The third edition of Good Coffee Doing Good has launched! Working in collaboration with Bureaux Coffee, we are raising funds for The Gitesi Project through a very special Rwandan coffee.
Good Coffee Doing Good: it’s all in the name. But allow me to elaborate.
Good Coffee Doing Good is all about highlighting the stories of the inspiring producers we get to work with, showcasing some special coffees and raising funds to contribute to meaningful projects that give back to the communities that supply us with the good stuff.
Now, with this third iteration of Good Coffee Doing Good, we’re on a mission to support Rwandan coffee farming families and you can help!
Coffee laid out on drying tables at Gitesi Washing Station
As in many coffee growing countries, Rwanda’s history with coffee began with colonisation. Germany colonised Rwanda in the late 1880s, introducing coffee to the country. Belgium subsequently invaded the country during World War I, and during Belgian rule it was made mandatory for Rwandans to grow coffee, with the majority of the produce exported along with the profit.
Following World War II, Rwanda became a United Nations Trust Territory and gained eventual Independence in 1962.
To many Rwandans, coffee symbolised their colonial oppressors and, following Independence, many ripped their plants from the ground or simply stopped tending them since it was no longer enforced.
Others saw benefits in continuing with their coffee crops, and coffee became an important factor in the Rwandan economy. By the 1970s, coffee was Rwanda’s single largest export and the Rwandan government deemed it so important, they made it illegal to uproot coffee plants.
Political unrest and the long-running conflict between the Hutu and Tutsi groups led to a civil war, which culminated in the horrific Rwandan genocide in 1994. At some estimates, one million Rwandans were murdered in some 100 days, leaving the survivors, the economy and the country at large completely devastated.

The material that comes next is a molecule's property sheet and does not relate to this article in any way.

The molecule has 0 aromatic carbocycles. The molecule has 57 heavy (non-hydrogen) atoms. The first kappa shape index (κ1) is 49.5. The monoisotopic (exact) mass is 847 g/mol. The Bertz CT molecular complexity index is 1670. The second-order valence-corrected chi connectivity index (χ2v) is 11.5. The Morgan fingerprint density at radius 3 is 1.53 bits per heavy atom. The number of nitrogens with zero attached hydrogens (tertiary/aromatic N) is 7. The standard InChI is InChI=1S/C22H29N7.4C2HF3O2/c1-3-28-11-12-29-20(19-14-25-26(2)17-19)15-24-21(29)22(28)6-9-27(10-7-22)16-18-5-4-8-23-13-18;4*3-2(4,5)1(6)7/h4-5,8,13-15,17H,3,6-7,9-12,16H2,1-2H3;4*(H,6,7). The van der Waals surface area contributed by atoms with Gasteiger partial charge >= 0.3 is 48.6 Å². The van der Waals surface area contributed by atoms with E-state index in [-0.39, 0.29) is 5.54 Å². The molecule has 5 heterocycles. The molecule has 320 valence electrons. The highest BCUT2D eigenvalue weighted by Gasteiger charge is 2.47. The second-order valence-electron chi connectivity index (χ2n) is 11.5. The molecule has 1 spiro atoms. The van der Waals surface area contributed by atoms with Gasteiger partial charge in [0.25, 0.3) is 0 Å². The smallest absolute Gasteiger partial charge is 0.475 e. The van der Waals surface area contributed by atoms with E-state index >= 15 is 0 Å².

Rwandan cofffee farmers at Gitesi Washing Station
Many coffee farms were left without farmers, either because they had been murdered or had fled to neighbouring countries, and coffee exports ground to a halt.
It’s been a long road to rebuild and stabilise, but in testament to the strength and resilience of the Rwandan people, the country has recovered in remarkable ways. In fact, Rwanda is now one of the most stable countries in the region and has seen remarkable economic growth in recent years, averaging 7-8% per year.
Coffee has played a major role in recovery efforts and the government instituted the National Coffee Strategy in the early 2000s. The strategy refocused efforts away from commodity coffee to higher grade specialty coffee, and attention was placed on education and improved processing methods. Notably, central washing stations became more popular, helping smallholders farmers to fully wash their coffees, increasing the quality of the final product. These improvements have significantly increased the export value of Rwandan coffee.
Drying beds at The Gitesi Washing Station
One such washing station is Gitesi, which was founded in 2005 by father and son team Alexis and Aime Gahizi. It is located in the Gitesi sector of the Karongi region in Western Rwanda, where Alexis’ family has been growing coffee for generations.
Alexis and Aime are committed to building strong relationships with farmers in the community, and run a bonus payment system which acts as a profit share program: when the coffee sells for a high price, the farmers receive a secondary payment. This incentivises farmers, first to grow high quality coffee, and second, to sell it to Gitesi. Today, there are over 1800 farmers who deliver and sell their coffee to Gitesi Washing Station.
Alexis and Aime focus on stringent quality control; management and staff have strict protocol for receiving, sorting and then processing the coffee cherries. This is why the coffee is so delicious, and we know you’ll taste it in the cup.
Dairy cows at Gitesi
The Gitesi Project is a grassroots initiative that places dairy cows with coffee farming families. It was founded in 2015 by Aime Gahizi together with Tim Williams, founder and CEO of Bureaux Coffee here in Melbourne.
Tim has had an illustrious coffee career, having held senior positions at some of the world’s most renowned coffee businesses before returning to Melbourne and founding Bureaux. He also organises and runs the World AeroPress Championships.